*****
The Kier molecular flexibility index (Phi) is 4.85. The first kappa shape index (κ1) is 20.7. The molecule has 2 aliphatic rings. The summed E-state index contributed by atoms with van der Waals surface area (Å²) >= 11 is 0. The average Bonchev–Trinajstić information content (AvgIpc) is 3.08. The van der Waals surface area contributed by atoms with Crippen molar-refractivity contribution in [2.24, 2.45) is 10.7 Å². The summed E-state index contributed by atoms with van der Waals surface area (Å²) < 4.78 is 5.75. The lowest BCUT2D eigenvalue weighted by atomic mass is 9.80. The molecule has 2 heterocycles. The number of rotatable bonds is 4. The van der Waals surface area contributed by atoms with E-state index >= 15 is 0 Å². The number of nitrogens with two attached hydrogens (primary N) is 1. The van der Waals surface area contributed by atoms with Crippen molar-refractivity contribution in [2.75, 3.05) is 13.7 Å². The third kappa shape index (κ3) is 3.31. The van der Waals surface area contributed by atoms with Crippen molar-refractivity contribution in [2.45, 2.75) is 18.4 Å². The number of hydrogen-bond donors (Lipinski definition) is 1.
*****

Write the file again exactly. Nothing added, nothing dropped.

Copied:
The Kier molecular flexibility index (Phi) is 4.85. The first kappa shape index (κ1) is 20.7. The molecule has 2 aliphatic rings. The summed E-state index contributed by atoms with van der Waals surface area (Å²) >= 11 is 0. The average Bonchev–Trinajstić information content (AvgIpc) is 3.08. The van der Waals surface area contributed by atoms with Crippen molar-refractivity contribution in [2.24, 2.45) is 10.7 Å². The summed E-state index contributed by atoms with van der Waals surface area (Å²) < 4.78 is 5.75. The lowest BCUT2D eigenvalue weighted by atomic mass is 9.80. The molecule has 2 heterocycles. The number of rotatable bonds is 4. The van der Waals surface area contributed by atoms with E-state index >= 15 is 0 Å². The number of nitrogens with two attached hydrogens (primary N) is 1. The van der Waals surface area contributed by atoms with Crippen molar-refractivity contribution in [2.75, 3.05) is 13.7 Å². The third kappa shape index (κ3) is 3.31. The van der Waals surface area contributed by atoms with Crippen molar-refractivity contribution in [2.45, 2.75) is 18.4 Å². The number of hydrogen-bond donors (Lipinski definition) is 1.